EPIC & Barr Trying to Bring Attention To Privacy

Since the beginning of his Presidential bid Rep. Bob Barr has been attempting to inject the issue of privacy into the 2008 election and policy debates. Sadly, even as Congress debated the largest overhaul of FISA and the surrounding policies since the 70s, little has come of the consistent attempts. The issue just has not caught on with the media, politicos, or even the public. Republicans who believe they already have the upper hand politically on the issue do not want to press their perceived advantage and Democrats do not want to appear weak on national security come November. With the Administration having “got” most of what it wanted legislatively regarding this issue we are most likely to be destined to a toxic stalemate over the coming months with little debate for change. In spite of lack of recent success Bob Barr is attempting to change the “toxic stalemate” to an actual debate that is heavy on logic/reason and low on fear.

From PC World -

The Democratic and Republican candidates for U.S. president aren’t giving enough emphasis to privacy and civil rights issues, the Electronic Privacy Information Center (EPIC) and Bob Barr, the Libertarian candidate for president, said Friday.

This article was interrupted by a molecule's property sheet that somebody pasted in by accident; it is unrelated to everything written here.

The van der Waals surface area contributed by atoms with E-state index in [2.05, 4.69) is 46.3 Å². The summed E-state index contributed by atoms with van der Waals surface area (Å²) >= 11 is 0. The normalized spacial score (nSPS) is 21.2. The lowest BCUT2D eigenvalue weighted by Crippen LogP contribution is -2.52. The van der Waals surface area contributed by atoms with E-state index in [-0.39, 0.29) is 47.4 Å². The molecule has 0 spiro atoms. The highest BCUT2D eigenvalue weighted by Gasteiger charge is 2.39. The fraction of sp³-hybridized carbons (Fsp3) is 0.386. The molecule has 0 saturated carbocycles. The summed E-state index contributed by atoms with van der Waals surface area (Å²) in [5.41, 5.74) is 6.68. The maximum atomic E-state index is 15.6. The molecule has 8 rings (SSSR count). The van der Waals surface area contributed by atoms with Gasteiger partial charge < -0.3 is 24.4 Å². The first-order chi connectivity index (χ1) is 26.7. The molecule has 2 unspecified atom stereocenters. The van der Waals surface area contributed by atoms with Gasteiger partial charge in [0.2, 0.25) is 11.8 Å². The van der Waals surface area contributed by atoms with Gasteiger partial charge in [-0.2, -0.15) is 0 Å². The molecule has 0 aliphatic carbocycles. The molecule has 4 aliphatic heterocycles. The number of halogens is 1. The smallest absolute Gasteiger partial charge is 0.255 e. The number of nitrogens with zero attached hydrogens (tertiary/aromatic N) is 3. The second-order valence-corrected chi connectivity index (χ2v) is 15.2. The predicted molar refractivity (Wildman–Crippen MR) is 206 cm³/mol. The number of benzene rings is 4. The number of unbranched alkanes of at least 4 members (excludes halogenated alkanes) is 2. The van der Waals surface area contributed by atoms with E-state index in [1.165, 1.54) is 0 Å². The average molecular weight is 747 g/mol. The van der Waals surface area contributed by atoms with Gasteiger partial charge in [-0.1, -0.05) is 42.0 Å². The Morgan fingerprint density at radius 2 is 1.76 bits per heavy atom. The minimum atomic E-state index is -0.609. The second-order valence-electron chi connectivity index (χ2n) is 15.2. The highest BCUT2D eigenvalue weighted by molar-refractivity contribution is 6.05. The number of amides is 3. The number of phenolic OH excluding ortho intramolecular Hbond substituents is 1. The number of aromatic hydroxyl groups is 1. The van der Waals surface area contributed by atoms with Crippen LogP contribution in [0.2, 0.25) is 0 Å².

Privacy issues received no mention at the Democratic and Republican national conventions during the past two weeks, said Barr, a former Republican congressman from Georgia, speaking at an EPIC press conference. Debates about privacy and civil rights issues, including government surveillance of U.S. residents and routine searches of laptops at U.S. borders, were “nowhere to be seen” at the conventions, Barr said.

Barr spoke during the launch of a new EPIC campaign called Privacy ‘08. The goal is to make privacy issues a larger part of the campaign debate and to educate voters about privacy issues, said Marc Rotenberg, EPIC’s executive director. “We need to have this debate,” he said.

Barr called on the next president to rein in government surveillance of U.S. residents and called on Congress to update privacy laws by limiting what private businesses can do with personal data. Libertarians generally oppose new laws and new regulations, but Barr said limitations on the use of personal information are needed.

I welcome this attempt change the debate and wish Bob and EPIC (Electronic Privacy Information Center) the best, but I must say I don’t think we will turn the issue to our advantage until we can effectively harness the tactic of fear to our benefit. Today, too few Americans fear their government having excessive powers.  Just as the statists needed “a special event” to evoke emotion and fear, we need a turning point that privacy advocates can point to in order to effectively defend our position.

To learn more about EPIC’s Privacy ‘08 visit http://privacy08.org.

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